Matthew 4-6: The Temptation of Jesus and the New Law

ABOUT READING: After Jesus was baptized, He went into the desert where He would be tempted. Jesus fasted there for forty days and forty nights and was approached by the devil. Satan first tempted Jesus by saying that if Jesus were really the Son of God, then He could could turn stones into bread. However, Jesus replied that “one does not live by bread alone … ” (Matthew 4:4), but by the Word of God. Next Satan had Jesus stand on the parapet of the temple in Jerusalem and he said to Jesus that if He was truly the Son of God, then Jesus would be able to throw Himself down and be saved by God’s angels. Yet Jesus answered, “Again it is written, ‘You shall not put the Lord, your God, to the test'” (Matthew 4:7). Then Satan took Jesus to the top of a high mountain and showed Jesus all the kingdoms of the world and promised Jesus that if He were to bow down to Satan, then Satan would give it all to Jesus. But Jesus retorted, “Get away, Satan! It is written: ‘The Lord, your God, shall you worship and Him alone shall you serve'” (Matthew 4:10).

Following His time in the desert, Jesus went to Galilee where He met Simon (or Peter) and Andrew. Jesus said for them to come with Him, and they immediately left everything behind to be with Jesus.

The second half of today’s reading began with The Beatitudes at the top of chapter five, and was followed by a variety of other teachings. Basically, this is where Jesus gave to man the New Law. He took pieces that were given in the Old Testament such as “You shall not kill …” (Matthew 5:21), and transformed them to something like “But I say to you, whoever is angry with his brother will be liable to judgement …” (Matthew 5:22). I am not going to go over all of what is said here, but I encourage you to read it for yourself.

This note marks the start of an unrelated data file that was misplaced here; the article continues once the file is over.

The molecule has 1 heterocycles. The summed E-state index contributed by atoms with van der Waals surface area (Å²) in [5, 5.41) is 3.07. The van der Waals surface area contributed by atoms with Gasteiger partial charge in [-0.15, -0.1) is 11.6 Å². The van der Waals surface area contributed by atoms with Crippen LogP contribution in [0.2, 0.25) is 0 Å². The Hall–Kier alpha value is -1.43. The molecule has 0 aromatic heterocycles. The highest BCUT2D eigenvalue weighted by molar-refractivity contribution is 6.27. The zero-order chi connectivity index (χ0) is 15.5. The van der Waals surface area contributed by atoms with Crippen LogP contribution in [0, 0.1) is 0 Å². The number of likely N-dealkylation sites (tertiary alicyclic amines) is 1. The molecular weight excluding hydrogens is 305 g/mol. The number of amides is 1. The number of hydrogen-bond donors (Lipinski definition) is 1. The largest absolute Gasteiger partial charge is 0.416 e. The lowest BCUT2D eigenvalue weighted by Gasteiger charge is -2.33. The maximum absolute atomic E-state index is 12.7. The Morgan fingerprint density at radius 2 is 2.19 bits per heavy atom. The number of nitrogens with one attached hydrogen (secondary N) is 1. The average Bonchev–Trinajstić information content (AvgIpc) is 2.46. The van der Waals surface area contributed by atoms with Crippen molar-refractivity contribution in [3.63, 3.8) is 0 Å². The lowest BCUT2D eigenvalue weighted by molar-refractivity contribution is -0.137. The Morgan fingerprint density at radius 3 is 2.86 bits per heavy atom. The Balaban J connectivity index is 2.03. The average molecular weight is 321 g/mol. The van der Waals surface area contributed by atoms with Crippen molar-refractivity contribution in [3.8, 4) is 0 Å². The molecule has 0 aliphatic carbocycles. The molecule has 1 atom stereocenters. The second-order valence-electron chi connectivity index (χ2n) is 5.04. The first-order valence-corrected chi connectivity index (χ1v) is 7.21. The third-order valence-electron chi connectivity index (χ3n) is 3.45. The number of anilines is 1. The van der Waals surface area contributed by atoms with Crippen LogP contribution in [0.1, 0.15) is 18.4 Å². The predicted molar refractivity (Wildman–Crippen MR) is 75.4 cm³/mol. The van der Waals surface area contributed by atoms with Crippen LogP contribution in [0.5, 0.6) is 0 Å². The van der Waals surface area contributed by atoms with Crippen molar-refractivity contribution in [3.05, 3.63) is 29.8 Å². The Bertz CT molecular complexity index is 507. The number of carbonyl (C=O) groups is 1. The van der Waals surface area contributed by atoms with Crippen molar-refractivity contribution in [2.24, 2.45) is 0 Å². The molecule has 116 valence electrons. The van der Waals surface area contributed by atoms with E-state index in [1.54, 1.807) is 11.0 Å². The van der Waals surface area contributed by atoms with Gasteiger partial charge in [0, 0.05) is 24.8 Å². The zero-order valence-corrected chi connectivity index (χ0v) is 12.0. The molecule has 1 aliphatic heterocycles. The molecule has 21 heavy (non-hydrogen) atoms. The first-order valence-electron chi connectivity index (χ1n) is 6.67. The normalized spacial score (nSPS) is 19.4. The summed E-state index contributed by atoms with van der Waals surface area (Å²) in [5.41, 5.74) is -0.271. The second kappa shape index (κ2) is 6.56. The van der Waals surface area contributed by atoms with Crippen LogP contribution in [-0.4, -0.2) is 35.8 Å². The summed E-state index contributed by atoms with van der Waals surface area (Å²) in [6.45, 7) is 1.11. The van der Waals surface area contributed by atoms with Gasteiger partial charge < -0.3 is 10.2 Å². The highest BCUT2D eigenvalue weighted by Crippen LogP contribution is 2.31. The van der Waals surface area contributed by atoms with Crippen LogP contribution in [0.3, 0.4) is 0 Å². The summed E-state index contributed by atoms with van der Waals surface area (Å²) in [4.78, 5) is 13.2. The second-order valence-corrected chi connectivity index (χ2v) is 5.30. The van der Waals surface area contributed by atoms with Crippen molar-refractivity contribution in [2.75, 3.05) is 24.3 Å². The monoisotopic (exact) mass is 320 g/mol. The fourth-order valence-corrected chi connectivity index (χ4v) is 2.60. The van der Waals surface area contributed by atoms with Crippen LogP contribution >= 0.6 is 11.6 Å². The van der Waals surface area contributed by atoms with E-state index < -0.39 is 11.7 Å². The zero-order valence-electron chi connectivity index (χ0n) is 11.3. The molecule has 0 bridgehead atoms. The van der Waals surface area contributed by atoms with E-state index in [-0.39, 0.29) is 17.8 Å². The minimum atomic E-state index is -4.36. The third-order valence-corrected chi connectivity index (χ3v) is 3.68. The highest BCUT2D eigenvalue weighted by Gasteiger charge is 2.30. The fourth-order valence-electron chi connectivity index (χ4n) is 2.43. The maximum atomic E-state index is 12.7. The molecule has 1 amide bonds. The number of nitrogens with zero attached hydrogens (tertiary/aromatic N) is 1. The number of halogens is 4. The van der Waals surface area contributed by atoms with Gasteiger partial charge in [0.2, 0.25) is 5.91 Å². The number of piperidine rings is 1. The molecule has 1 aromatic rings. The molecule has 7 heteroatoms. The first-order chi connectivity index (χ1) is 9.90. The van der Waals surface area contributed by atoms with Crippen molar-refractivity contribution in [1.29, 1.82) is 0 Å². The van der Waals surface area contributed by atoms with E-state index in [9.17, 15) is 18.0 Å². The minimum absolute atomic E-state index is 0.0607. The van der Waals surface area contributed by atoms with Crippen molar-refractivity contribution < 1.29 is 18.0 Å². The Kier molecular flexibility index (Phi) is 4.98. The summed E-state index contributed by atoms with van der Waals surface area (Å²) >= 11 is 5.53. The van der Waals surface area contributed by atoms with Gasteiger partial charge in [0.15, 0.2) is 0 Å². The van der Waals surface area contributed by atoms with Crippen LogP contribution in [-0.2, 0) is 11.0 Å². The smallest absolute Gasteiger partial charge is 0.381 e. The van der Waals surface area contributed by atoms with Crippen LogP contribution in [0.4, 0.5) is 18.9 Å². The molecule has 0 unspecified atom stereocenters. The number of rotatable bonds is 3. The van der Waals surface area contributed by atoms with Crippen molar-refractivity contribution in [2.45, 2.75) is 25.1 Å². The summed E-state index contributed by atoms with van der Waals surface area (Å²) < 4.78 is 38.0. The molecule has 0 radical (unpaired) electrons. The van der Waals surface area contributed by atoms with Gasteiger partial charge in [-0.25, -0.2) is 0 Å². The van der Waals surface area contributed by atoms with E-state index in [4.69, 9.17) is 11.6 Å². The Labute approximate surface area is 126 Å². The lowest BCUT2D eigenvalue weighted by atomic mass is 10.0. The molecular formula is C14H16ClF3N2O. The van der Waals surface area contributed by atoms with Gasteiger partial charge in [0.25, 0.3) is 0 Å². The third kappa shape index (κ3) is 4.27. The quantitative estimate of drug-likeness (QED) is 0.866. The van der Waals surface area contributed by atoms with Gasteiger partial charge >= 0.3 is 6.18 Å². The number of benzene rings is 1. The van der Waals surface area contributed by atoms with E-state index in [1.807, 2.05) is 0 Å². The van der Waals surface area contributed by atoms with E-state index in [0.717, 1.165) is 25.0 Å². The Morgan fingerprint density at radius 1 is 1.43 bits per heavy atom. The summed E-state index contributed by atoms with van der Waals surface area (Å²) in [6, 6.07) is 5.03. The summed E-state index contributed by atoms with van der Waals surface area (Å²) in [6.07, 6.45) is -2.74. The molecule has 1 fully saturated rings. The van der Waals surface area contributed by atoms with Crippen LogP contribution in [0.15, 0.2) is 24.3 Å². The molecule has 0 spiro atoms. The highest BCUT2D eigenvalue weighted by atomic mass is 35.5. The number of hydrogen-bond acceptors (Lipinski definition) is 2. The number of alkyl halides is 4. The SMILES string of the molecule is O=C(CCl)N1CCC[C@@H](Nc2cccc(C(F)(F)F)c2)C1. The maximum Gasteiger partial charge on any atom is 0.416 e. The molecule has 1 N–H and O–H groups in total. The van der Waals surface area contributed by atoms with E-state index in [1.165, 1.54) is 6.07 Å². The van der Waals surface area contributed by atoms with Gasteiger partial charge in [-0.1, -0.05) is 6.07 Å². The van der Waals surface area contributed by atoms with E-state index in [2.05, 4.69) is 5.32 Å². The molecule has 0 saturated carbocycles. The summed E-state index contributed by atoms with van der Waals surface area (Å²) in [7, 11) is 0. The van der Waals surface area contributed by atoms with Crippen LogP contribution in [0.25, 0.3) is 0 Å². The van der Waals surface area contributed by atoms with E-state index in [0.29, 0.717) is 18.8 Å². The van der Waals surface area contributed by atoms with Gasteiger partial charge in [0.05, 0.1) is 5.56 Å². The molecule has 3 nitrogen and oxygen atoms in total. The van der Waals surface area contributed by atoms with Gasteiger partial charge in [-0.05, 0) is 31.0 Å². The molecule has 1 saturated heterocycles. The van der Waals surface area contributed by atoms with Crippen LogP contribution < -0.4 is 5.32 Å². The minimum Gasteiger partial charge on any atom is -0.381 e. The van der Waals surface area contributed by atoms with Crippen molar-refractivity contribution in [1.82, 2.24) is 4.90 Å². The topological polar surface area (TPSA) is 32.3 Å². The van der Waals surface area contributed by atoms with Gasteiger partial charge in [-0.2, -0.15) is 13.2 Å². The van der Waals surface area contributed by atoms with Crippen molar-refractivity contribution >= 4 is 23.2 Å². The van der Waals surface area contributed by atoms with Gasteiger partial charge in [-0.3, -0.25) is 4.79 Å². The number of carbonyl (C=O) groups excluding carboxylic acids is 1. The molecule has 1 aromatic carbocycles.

MY REACTION: Out of all of the topics that I considered responding to, one stuck out: worrying. At the end of chapter six, after the Lord’s prayer had been given, Jesus went on to warn us not to attach ourselves to material objects, but to God. He told us NOT to worry because God loves us and will care for us. Well, I don’t know about you, but I have a lot of trouble with this. I worry about my grades, I worry about the way my hair looks, I worry about money, I worry about clothes, and so on. But in reality this is a form of idolatry in some cases as well as a slap in God’s face. We have the “Big Man Upstairs” on our side, and yet we still insist that He can’t do it all even though we may say to others that He can.

Jesus, help me to follow you,
help me to center my life around you,
help me to trust in you,
help me to truly love you.


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